News Column

'Zim's U.S.$300 Million Debt Hindering Loan Release'

June 13, 2014

Zimbabwe's$300 million debt to the European Investment Bank is hindering the release of new loans to the country's private sector, a senior EIB official has said. EIB head of division for Southern Africa and Indian Ocean, Mr Diederick Zambon said he will raise the issue in meetings with the Minister of Finance Patrick Chinamasa and the Governor of the Reserve Bank of Zimbabwe, Dr John Mangudya.

Mr Zambon was scheduled to meet Minister Chinamasa and Dr Mangudya separately yesterday afternoon. He will also meet bankers and private sector players.

He said just like other international financiers, the EIB has the same problems with Zimbabwe with regards to arrears on debt repayments.

"The fact that we have arrears certainly blocks us directly from doing business with any borrower who is in arrears. We are a bank and are prudent," said Mr Zambon.

"We have an AAA rating and we have to continue to have that. It (arrears) is certainly influencing the way we deal with the private sector. But we try to make that influence as minimum as possible," he said.

The arrears to EIB include bilateral loans advanced by European Union member states.

"The arrears influence certainly the way how our authorities will take positions on Zimbabwe in that we work worldwide and we will not treat Zimbabwe in any other way as any other country," said Mr Zambon.

The EIB is cooperating closely with the International Monetary Fund, the World Bank and the African Development Bank and other finance organisations. Zimbabwe is battling an external debt over $7 billion including penalty charges.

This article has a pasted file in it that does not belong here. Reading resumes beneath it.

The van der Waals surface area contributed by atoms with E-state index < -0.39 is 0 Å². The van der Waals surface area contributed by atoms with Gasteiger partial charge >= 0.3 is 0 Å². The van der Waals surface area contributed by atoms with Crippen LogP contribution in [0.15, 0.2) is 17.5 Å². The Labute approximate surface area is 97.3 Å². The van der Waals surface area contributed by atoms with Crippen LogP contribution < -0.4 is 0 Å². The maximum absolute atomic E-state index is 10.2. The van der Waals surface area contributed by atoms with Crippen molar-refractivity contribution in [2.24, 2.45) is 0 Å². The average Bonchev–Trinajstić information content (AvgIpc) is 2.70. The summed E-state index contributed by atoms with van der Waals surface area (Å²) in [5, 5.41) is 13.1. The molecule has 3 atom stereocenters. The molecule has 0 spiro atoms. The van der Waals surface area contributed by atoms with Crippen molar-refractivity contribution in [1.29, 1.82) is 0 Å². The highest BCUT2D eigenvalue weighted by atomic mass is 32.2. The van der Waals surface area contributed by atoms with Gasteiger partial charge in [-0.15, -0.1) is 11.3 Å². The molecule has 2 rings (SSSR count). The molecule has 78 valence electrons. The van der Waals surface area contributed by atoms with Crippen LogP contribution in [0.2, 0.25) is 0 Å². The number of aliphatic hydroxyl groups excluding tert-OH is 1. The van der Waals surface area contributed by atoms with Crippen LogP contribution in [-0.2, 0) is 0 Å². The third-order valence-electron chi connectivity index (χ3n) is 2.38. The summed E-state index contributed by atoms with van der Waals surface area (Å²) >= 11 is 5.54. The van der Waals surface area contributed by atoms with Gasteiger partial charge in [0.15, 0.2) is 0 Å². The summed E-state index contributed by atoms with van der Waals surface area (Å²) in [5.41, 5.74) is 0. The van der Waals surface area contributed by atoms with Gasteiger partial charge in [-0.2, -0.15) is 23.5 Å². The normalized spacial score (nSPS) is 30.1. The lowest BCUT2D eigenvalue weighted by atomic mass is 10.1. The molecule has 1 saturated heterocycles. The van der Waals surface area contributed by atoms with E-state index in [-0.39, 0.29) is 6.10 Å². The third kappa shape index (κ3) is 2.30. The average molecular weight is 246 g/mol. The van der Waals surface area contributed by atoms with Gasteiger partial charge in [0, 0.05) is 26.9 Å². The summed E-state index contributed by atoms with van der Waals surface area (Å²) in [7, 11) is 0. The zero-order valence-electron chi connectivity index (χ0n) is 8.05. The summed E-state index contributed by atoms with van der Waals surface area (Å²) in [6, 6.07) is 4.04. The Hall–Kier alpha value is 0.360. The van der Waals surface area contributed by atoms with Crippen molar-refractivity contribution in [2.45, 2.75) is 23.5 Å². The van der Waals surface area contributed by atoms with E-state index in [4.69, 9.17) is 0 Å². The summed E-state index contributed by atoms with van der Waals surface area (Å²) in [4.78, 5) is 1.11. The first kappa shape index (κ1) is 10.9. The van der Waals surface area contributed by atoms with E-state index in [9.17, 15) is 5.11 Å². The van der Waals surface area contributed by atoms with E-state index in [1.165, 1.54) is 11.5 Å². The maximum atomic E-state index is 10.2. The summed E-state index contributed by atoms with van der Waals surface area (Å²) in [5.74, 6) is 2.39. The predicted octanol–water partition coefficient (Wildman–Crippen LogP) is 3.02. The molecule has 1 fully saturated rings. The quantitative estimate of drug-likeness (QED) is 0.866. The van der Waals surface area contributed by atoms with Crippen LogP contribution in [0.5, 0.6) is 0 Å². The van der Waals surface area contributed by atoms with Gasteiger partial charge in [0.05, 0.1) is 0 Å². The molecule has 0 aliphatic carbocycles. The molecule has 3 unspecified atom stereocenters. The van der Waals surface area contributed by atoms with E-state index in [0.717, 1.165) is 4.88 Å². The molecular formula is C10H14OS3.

The country owes the WB$1,4 billion, AFDB $632 million, EIB $302 million, the IMF $125 million and other multilateral creditors $117 million, figures presented in the 2014 national budget statement by Minister Chinamasa.

Minister Chinamasa has said that the resolution of Zimbabwe's debt overhang is key to normalising relations with the international financial institutions and bilateral creditors.

Minister Chinamasa said the debt overhang has become one of the serious impediments to the country's developmental agenda.

"The continued accumulation of external debt payment arrears is seriously undermining the country's creditworthiness, and severely compromising the country's ability to secure new financing from both bilateral and multilateral sources," said Minister Chinamasa.

Mr Zambon said his mission to exchange views was the first to have a number of official meetings in particular with the Finance Minister and the Governor of the RBZ.

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Source: AllAfrica

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